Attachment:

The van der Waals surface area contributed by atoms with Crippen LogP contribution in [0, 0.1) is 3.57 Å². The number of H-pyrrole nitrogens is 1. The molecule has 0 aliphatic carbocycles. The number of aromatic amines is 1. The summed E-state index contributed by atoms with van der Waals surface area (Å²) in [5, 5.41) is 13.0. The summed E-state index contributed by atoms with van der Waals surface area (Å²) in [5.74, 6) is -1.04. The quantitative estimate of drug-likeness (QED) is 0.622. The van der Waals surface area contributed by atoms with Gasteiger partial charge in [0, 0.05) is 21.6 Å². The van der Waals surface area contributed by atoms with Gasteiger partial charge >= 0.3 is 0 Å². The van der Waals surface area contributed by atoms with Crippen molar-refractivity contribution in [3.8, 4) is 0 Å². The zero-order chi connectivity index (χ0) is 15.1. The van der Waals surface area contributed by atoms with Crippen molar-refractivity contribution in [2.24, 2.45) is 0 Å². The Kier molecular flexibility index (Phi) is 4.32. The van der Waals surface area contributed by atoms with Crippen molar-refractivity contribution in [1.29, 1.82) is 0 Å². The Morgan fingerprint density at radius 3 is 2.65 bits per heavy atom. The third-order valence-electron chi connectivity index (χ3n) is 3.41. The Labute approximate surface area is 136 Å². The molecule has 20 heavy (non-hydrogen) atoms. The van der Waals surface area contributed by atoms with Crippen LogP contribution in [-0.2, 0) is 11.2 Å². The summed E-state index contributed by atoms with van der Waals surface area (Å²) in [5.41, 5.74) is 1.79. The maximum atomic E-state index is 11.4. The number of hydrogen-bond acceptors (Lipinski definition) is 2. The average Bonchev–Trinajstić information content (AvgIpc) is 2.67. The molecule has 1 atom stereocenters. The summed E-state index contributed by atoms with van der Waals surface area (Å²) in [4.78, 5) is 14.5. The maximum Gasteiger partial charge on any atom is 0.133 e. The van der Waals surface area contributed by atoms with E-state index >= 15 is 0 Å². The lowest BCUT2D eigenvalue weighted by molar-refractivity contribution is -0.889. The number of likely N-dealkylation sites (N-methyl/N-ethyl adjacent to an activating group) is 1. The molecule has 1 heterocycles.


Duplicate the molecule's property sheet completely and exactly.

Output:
The van der Waals surface area contributed by atoms with Crippen LogP contribution in [0, 0.1) is 3.57 Å². The number of H-pyrrole nitrogens is 1. The molecule has 0 aliphatic carbocycles. The number of aromatic amines is 1. The summed E-state index contributed by atoms with van der Waals surface area (Å²) in [5, 5.41) is 13.0. The summed E-state index contributed by atoms with van der Waals surface area (Å²) in [5.74, 6) is -1.04. The quantitative estimate of drug-likeness (QED) is 0.622. The van der Waals surface area contributed by atoms with Gasteiger partial charge in [0, 0.05) is 21.6 Å². The van der Waals surface area contributed by atoms with Gasteiger partial charge >= 0.3 is 0 Å². The van der Waals surface area contributed by atoms with Crippen molar-refractivity contribution in [3.8, 4) is 0 Å². The zero-order chi connectivity index (χ0) is 15.1. The van der Waals surface area contributed by atoms with Crippen molar-refractivity contribution in [2.24, 2.45) is 0 Å². The Kier molecular flexibility index (Phi) is 4.32. The van der Waals surface area contributed by atoms with Crippen molar-refractivity contribution in [1.29, 1.82) is 0 Å². The Morgan fingerprint density at radius 3 is 2.65 bits per heavy atom. The third-order valence-electron chi connectivity index (χ3n) is 3.41. The Labute approximate surface area is 136 Å². The molecule has 20 heavy (non-hydrogen) atoms. The van der Waals surface area contributed by atoms with Crippen LogP contribution in [-0.2, 0) is 11.2 Å². The summed E-state index contributed by atoms with van der Waals surface area (Å²) in [5.41, 5.74) is 1.79. The maximum atomic E-state index is 11.4. The number of hydrogen-bond acceptors (Lipinski definition) is 2. The average Bonchev–Trinajstić information content (AvgIpc) is 2.67. The molecule has 1 atom stereocenters. The summed E-state index contributed by atoms with van der Waals surface area (Å²) in [4.78, 5) is 14.5. The maximum Gasteiger partial charge on any atom is 0.133 e. The van der Waals surface area contributed by atoms with E-state index >= 15 is 0 Å². The lowest BCUT2D eigenvalue weighted by molar-refractivity contribution is -0.889. The number of likely N-dealkylation sites (N-methyl/N-ethyl adjacent to an activating group) is 1. The molecule has 1 heterocycles.